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Archive: October 30, 2008

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Firefox realtime address-bar search

Thursday,  10/30/08  09:18 AM

Remember when Firefox 3 first came out, and one of the cool new features was realtime in-address-bar search?

You don't?  Well in case you're still an IE user, or just haven't noticed, when you type something into the Firefox location bar, it searches for previously entered addresses to prompt you in case one of them matches what you want now, and in so doing is searches the page titles as well as the page addresses.

So I have to say, I didn't like it at first; it seemed annoying, because I couldn't predict what it was going to do.  But now after several months of using it I love it.  It has become the fastest way for me to get to something, even when I know exactly where it is and could find it with a few clicks.  For example, Aperio's slide gallery, which just requires that I type  That is not much typing, but now I just type "ga" and poof, the Aperio slide gallery is at the top of the search list.  Wonderful.

Other examples of tools I like which have realtime search: iTunes, and X1.  The X1 example is particularly pertinent; I love the way I can search email and files on my disk with just a few keystrokes, and poof! realtime search results.  If you are still using Outlook's search for email or Windows Explorer's search for files, you will love this...

This is a great example of a small UI tweak which makes a big difference to users.  We've tried to do the same sort of thing in Aperio's Spectrum digital pathology information system, which is web-based.  We use JavaScript on the client-side to interpret input as the user is typing it, and do database lookups with AJAX to try to match what they've typed.  So if they want "breast cancer", by the time they've typed "br" the search result is right there, ready to be selected.



Thursday,  10/30/08  05:30 PM

I'm kind of sort of back to normal after spending the first half of the week in downtown San Diego at the Pathology Visions conference.  Caught up on email, caught up on RSS feeds, but still not caught up on processing all my conference notes, unfortunately.  That's a todo for tomorrow...

My afternoon was taken out by applying for a Visa so I can visit Brazil!  Yep, in a week I'm spending a week in Brazil, traveling with our distributor and South American channel manager, visiting customers and prospects in Sao Paolo and Rio de Janeiro.  I've never even been South of the Equator, and from all reports Brazil is amazing, so I can't wait...  I must admit to some trepidation, too; this will not be like visiting Western Europe.  The process of getting a business Visa for Brazil is somewhat involved; you have to promise you're not going to work there and demonstrate financial support from your company.  I'm told Brazil doesn't really care but has designed their process to mirror what the U.S. requires of Brazilians who are visiting.  Ha.  Of course the symmetry is not complete, because there are far more Brazilians who would like to come to the U.S. and work than vice versa, but still, I can understand.  So be it.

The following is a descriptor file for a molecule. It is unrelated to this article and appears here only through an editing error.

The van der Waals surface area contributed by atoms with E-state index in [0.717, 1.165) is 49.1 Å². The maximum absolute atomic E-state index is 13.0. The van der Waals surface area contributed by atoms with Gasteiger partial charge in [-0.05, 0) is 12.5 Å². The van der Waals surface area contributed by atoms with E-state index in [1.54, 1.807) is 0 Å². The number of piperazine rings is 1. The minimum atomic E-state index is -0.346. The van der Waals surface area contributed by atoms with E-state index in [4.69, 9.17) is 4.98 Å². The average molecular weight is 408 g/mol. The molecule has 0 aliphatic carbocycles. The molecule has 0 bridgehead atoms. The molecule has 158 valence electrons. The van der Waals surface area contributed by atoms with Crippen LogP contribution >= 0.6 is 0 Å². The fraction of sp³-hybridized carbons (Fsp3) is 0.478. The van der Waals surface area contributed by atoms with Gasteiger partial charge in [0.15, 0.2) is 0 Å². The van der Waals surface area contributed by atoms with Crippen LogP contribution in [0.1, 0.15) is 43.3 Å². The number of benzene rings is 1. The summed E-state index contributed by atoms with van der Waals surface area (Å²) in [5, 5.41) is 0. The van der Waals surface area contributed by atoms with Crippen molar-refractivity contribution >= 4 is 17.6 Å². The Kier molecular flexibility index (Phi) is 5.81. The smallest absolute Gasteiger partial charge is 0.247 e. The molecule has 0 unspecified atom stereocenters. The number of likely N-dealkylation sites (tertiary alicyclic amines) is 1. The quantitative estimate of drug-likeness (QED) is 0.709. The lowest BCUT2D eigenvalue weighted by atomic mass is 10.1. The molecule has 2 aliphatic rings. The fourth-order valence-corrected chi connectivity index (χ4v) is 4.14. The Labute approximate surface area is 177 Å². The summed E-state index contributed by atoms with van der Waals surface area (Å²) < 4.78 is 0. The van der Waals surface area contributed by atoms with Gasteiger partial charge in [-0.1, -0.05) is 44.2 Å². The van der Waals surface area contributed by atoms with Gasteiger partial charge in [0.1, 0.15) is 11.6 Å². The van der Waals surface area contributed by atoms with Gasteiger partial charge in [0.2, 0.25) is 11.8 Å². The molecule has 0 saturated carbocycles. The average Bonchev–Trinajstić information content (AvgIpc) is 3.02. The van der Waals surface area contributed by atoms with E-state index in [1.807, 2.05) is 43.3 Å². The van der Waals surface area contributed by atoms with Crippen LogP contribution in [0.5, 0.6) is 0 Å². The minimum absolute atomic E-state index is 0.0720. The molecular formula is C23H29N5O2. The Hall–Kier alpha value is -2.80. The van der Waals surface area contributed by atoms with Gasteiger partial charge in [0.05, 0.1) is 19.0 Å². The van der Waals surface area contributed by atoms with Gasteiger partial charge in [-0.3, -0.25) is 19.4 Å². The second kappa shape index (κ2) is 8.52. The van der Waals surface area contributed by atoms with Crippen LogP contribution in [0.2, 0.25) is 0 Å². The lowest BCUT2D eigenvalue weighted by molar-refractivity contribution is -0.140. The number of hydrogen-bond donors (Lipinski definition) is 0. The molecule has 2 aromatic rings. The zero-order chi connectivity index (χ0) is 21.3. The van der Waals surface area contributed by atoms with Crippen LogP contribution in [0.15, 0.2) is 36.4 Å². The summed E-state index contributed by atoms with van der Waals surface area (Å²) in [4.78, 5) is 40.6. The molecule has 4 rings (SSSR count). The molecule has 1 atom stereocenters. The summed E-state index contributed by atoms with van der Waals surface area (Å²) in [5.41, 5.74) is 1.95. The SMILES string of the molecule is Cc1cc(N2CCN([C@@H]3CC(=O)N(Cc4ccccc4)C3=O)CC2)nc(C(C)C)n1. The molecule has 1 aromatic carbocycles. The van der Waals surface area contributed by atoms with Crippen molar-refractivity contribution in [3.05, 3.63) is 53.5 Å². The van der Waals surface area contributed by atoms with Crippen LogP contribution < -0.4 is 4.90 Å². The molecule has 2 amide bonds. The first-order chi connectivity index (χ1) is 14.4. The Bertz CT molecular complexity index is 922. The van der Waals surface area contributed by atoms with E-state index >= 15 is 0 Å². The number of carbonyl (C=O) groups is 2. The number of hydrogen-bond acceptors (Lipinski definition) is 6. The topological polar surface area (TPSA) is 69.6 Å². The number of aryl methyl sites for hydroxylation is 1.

I have to start with something pretty momentous; today is my wife Shirley's 50th birthday!  Wow, I am married to a 50-year-old woman.  (I'm turning 50 myself in another month; she's older, but not by much :)  It just doesn't feel right, we can't be that old...  feels like we're, I don't know, 30 something, or something.  I remember feeling the same way when we turned 40.  Anyway we have a nice dinner planned in a few minutes with our kids, should be nice.

BTW, my Midway experience is still with me, and oddly, carrying me through the emotion of turning fifty pretty well...

P.S. No, Shirley doesn't care who knows she's fifty.  When you look as great as she does, you don't have to care.

This is important work: new research shows attractive fathers do not pass on their looks to sons, but do so to their daughters.  So I have four great looking girls, I guess they get their looks from me?  :)  More seriously, if you want good looking kids, you have to marry a good looking wife.  No research study is necessary for that conclusion...

I have to crank out one of my famous* "Ole Votes" blog posts, where I tell you how I voted, and in so doing tell you how to vote :)  Stay tuned.  Of course I'm voting for McCain, but that doesn't matter; I live in California and this is a blue state, as was decided months and years ago.  The electoral college system is bogus but we have it so it is what it is.  There are however a lot of interesting ballot propositions which are closer to home where my vote will matter.  Like Prop 8, the "anti-gay marriage initiative", on which I will definitely vote NO.

*famous = joke, although it is surprising how many people read (and linked) my last one...

We're getting down to it, the last few days in the election.  Gallup has Obama at +2, and Rasmussen at +3, for whatever that's worth (not much!).  I see that McCain has labeled Obama "the redistributor".  That is a good angle (among many others, this issue is a show-stopper for me), but I fear instead of absorbing the message undecided voters will reject it as yet another attack.

Did you know Obama is the world's choice for President?  The Economist, now solidly in the tank, helpfully points this out.  Believe it or not, this matters; my Mom, who has been a U.S. citizen for thirty years, votes primarily based on how she thinks the U.S. President will be perceived by Europeans.  She hates Bush for this very reason, and it guides her vote for Obama.

You know how I always say, "you can find anything on the Internet?"  Well here we have the Eichhorn Nut House, a blog written by Christina Eichhorn from [best I can tell] somewhere in Cleveland, Ohio.  I love it.



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